2,000-year-old sphinx uncovered in Egypt

The 38-centimetre-tall sphinx dates back to the Ptolemaic period

While searching for treasures dating back to ancient Egypt requires preparation, planning and some serious digging, sometimes researchers stumble upon a groundbreaking discovery by simple coincidence.

When a team of Egyptologist was working on the project of reducing the groundwater level in the Kom Ombo temple in Aswan, they accidentally uncovered a buried sandstone statue that turned out to be a sphinx — a creature with the body of lion and the head of a human (and in this case, wearing a snake crown and headdress).

The newly uncovered sculpture made of sandstone is thought to be 2,000 years old and was intact when found.

The discovery was presented by Egypt’s Ministry of Antiquities on their official Facebook page.

According to general secretary of Egypt’s Supreme Council of Antiquities, Mostafa Waziri, the statue likely dates back to the Ptolemaic period, between 305 BC and 30 BC.

In the Facebook post, Waziri explained that the sphinx was found in the southeastern side of the temple, where a pair of sandstone reliefs of King Ptolemy V were previously uncovered two months ago.

Abdel Moneim Saeed, general director of Aswan Antiquities, said that more excavations were expected to take place around the temple and researchers would try to learn more about the sphinx.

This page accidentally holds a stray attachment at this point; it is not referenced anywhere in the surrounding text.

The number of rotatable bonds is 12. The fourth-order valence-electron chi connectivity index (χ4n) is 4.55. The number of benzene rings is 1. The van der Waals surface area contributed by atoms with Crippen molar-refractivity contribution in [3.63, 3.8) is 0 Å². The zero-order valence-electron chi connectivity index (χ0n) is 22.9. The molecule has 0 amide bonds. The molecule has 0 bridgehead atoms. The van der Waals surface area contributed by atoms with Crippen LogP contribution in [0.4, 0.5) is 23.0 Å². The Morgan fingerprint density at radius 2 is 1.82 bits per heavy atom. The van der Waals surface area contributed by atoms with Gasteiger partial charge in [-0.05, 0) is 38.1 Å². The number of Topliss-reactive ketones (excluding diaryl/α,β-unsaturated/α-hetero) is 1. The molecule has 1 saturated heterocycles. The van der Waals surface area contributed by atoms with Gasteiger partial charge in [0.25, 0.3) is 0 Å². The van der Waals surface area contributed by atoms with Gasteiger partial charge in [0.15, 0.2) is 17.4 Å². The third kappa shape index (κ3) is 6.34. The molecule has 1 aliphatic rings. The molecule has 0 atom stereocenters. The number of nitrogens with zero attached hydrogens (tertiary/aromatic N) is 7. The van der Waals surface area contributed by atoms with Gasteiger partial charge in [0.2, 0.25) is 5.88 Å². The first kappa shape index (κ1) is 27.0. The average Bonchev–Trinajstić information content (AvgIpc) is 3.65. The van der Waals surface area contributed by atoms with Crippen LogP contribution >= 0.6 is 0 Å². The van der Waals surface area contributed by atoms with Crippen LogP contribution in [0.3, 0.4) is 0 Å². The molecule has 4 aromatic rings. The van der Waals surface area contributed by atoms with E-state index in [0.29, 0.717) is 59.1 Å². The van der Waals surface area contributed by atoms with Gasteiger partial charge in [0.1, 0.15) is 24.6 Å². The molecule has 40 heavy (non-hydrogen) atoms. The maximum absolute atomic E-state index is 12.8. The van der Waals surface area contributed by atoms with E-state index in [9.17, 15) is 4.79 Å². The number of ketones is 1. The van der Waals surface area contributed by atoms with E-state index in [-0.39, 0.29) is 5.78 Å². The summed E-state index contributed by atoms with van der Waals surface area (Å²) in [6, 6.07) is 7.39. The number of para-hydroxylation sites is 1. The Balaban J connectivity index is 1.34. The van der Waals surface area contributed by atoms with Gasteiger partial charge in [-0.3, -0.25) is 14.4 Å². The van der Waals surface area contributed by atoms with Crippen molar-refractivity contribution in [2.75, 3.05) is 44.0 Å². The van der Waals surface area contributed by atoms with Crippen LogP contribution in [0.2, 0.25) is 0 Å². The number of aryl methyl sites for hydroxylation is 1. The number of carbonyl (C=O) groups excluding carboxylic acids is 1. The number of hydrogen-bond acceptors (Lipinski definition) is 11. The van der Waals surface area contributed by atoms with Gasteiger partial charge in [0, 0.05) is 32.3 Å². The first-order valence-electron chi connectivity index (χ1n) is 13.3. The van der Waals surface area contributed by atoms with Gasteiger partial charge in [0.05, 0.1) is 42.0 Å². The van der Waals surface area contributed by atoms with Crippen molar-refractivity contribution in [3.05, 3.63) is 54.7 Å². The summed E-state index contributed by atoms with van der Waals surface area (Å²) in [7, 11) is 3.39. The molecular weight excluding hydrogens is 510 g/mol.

The temple of Kom Ombo was dedicated to two separate deities - falcon god Haroeris crocodile god Sobek — Shutterstock 2,000 years old sphinx uncovered in Egypt
The temple of Kom Ombo was dedicated to two separate deities, the falcon god Haroeris and the crocodile god Sobek — Shutterstock

 

Despite being a true surprise, the newly sphinx still cannot compete with the true queen of such statues — the 73-metre-long and more than 20-metre-high Great Sphinx of Giza. This is believed to have been built next to the Nile river in about 2500 BC for the pharaoh Khafra. The Kom Ombo sphinx is reported to be only around 38 centimetres tall.

The temple of Kom Ombo is considered to be one of the more peculiar in Egypt because it was dedicated to two separate deities — the falcon god Haroeris and the crocodile god Sobek.

Crocodiles have a special history in the area. Three hundred mummies of the animal have been discovered near the temple and are displayed in an adjacent Crocodile Museum.